Newswire – NHSConfed: Efforts to increase the numbers of clinical trials carried out in the UK are being hampered by EU rules & bureaucracy, according to the NHS Confederation's European Office. In a submission to the European Commission, the NHS Confederation highlights figures which show that the UK's involvement in global clinical trials has ‘dropped dramatically’ since the introduction of the EU Clinical Trials Directive.
The NHS Confederation is calling for a more streamlined 'one-stop-shop' approach for organisations taking part in clinical trials, with a faster approval process and fewer variations in the way guidelines are interpreted in different countries. A recent report by the Academy of Medical Sciences found that it took an average of 621 days in the UK from a decision to support studies through to the first patient entering a trial, compared to Canada’s 30 - 60 day process.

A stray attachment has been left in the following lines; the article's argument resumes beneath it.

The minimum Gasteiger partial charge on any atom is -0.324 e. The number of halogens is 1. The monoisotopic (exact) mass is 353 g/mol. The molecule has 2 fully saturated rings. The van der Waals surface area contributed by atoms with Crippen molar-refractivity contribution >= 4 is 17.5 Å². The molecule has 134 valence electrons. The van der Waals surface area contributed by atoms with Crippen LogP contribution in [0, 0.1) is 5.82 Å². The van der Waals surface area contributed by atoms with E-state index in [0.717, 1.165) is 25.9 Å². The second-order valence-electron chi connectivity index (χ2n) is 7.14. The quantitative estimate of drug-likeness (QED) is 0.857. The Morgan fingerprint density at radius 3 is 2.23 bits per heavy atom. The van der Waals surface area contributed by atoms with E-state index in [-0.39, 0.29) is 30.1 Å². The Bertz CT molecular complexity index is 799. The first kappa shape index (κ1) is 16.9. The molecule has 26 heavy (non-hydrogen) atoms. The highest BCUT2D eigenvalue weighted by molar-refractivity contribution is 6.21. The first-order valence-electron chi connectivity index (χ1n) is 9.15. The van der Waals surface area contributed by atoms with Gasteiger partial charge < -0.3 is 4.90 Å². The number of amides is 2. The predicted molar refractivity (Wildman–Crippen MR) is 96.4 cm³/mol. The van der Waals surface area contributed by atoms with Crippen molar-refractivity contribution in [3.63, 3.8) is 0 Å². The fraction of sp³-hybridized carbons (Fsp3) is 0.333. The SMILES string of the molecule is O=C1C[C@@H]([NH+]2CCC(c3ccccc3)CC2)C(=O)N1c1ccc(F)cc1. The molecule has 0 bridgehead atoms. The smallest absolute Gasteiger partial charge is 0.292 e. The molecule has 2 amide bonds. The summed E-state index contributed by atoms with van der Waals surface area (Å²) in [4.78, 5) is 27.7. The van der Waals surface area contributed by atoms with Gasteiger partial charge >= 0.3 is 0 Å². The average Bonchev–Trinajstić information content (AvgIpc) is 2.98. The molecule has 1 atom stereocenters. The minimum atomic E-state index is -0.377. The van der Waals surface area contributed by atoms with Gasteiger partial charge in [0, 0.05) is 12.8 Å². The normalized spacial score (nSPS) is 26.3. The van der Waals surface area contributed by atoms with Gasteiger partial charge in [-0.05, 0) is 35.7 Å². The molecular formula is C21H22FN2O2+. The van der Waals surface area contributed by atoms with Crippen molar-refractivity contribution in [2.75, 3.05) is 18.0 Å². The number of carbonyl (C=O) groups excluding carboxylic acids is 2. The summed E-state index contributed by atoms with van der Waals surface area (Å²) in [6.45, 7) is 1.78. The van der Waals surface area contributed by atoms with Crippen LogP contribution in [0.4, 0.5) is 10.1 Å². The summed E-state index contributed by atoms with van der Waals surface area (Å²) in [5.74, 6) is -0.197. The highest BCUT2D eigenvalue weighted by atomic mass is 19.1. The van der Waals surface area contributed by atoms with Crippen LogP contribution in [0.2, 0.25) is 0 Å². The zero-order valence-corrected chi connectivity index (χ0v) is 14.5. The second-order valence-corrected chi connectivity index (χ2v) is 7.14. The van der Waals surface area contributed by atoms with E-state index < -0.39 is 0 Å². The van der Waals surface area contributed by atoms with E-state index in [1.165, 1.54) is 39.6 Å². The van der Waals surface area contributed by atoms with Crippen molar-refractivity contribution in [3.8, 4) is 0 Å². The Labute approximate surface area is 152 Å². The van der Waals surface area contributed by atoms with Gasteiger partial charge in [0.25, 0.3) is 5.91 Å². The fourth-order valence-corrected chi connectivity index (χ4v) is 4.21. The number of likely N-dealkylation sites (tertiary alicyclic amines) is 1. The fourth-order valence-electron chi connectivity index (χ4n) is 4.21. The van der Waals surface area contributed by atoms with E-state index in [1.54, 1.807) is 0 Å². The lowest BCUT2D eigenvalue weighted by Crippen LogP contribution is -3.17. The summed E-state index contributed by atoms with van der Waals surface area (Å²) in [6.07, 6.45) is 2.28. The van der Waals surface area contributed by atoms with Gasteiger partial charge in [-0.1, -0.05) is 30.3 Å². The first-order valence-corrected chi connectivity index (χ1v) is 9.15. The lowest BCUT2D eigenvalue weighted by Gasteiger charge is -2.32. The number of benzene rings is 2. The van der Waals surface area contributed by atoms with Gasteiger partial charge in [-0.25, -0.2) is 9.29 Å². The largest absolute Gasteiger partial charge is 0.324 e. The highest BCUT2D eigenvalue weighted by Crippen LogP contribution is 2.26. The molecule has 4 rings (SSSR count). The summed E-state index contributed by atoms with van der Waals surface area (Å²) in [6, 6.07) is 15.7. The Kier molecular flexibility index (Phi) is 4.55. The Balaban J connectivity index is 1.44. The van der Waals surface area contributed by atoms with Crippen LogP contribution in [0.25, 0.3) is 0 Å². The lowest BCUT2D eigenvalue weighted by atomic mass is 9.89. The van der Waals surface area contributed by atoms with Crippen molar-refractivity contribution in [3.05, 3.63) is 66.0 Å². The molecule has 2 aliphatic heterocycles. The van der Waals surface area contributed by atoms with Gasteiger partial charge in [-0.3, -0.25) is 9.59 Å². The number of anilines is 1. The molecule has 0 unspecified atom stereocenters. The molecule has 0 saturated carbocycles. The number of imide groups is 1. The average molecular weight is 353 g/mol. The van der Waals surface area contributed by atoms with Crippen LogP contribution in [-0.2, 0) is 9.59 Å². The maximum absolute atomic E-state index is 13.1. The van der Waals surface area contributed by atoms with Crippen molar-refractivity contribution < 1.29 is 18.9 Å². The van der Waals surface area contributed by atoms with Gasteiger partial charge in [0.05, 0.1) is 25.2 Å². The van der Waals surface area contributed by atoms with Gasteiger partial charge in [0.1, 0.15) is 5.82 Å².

EU News: The European Commission has proposed to extend the temporary crisis-related derogation that allows European Globalisation Fund (EGF) to be used for workers made redundant as a result of the current financial and economic crisis in addition to those losing their job because of changes in global trade patterns.
This derogation is currently due to expire on 30 December 2011, but the Commission's proposal would extend it until 31 December 2013(i.e. until the end of the implementation period of the EGF Regulation). The proposal reflects the fact that a large number of workers across the EU have been badly affected by the consequences of the current crisis.